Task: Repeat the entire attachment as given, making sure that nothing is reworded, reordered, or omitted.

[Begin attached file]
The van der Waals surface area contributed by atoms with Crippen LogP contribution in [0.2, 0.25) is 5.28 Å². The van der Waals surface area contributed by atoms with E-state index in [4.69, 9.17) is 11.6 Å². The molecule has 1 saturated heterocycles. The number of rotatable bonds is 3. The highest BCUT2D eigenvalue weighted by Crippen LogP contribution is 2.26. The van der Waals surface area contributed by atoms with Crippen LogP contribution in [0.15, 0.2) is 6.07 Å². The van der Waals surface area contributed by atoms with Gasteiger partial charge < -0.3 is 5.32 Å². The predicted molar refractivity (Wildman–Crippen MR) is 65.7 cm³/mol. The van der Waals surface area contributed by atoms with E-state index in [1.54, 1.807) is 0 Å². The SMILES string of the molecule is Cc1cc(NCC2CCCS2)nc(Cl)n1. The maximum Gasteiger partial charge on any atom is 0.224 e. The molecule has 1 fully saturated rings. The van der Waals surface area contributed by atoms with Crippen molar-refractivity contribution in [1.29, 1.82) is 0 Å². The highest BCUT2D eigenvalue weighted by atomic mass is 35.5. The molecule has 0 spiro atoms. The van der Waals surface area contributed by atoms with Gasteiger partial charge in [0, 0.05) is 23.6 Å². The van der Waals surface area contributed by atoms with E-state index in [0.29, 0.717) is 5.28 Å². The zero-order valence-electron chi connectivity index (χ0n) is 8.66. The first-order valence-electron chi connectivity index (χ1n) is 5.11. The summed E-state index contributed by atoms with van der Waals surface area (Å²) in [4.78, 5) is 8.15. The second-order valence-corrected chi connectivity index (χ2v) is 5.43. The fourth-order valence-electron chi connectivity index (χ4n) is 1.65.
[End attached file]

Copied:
The van der Waals surface area contributed by atoms with Crippen LogP contribution in [0.2, 0.25) is 5.28 Å². The van der Waals surface area contributed by atoms with E-state index in [4.69, 9.17) is 11.6 Å². The molecule has 1 saturated heterocycles. The number of rotatable bonds is 3. The highest BCUT2D eigenvalue weighted by Crippen LogP contribution is 2.26. The van der Waals surface area contributed by atoms with Crippen LogP contribution in [0.15, 0.2) is 6.07 Å². The van der Waals surface area contributed by atoms with Gasteiger partial charge < -0.3 is 5.32 Å². The predicted molar refractivity (Wildman–Crippen MR) is 65.7 cm³/mol. The van der Waals surface area contributed by atoms with E-state index in [1.54, 1.807) is 0 Å². The SMILES string of the molecule is Cc1cc(NCC2CCCS2)nc(Cl)n1. The maximum Gasteiger partial charge on any atom is 0.224 e. The molecule has 1 fully saturated rings. The van der Waals surface area contributed by atoms with Crippen molar-refractivity contribution in [1.29, 1.82) is 0 Å². The highest BCUT2D eigenvalue weighted by atomic mass is 35.5. The molecule has 0 spiro atoms. The van der Waals surface area contributed by atoms with Gasteiger partial charge in [0, 0.05) is 23.6 Å². The van der Waals surface area contributed by atoms with E-state index in [0.29, 0.717) is 5.28 Å². The zero-order valence-electron chi connectivity index (χ0n) is 8.66. The first-order valence-electron chi connectivity index (χ1n) is 5.11. The summed E-state index contributed by atoms with van der Waals surface area (Å²) in [4.78, 5) is 8.15. The second-order valence-corrected chi connectivity index (χ2v) is 5.43. The fourth-order valence-electron chi connectivity index (χ4n) is 1.65.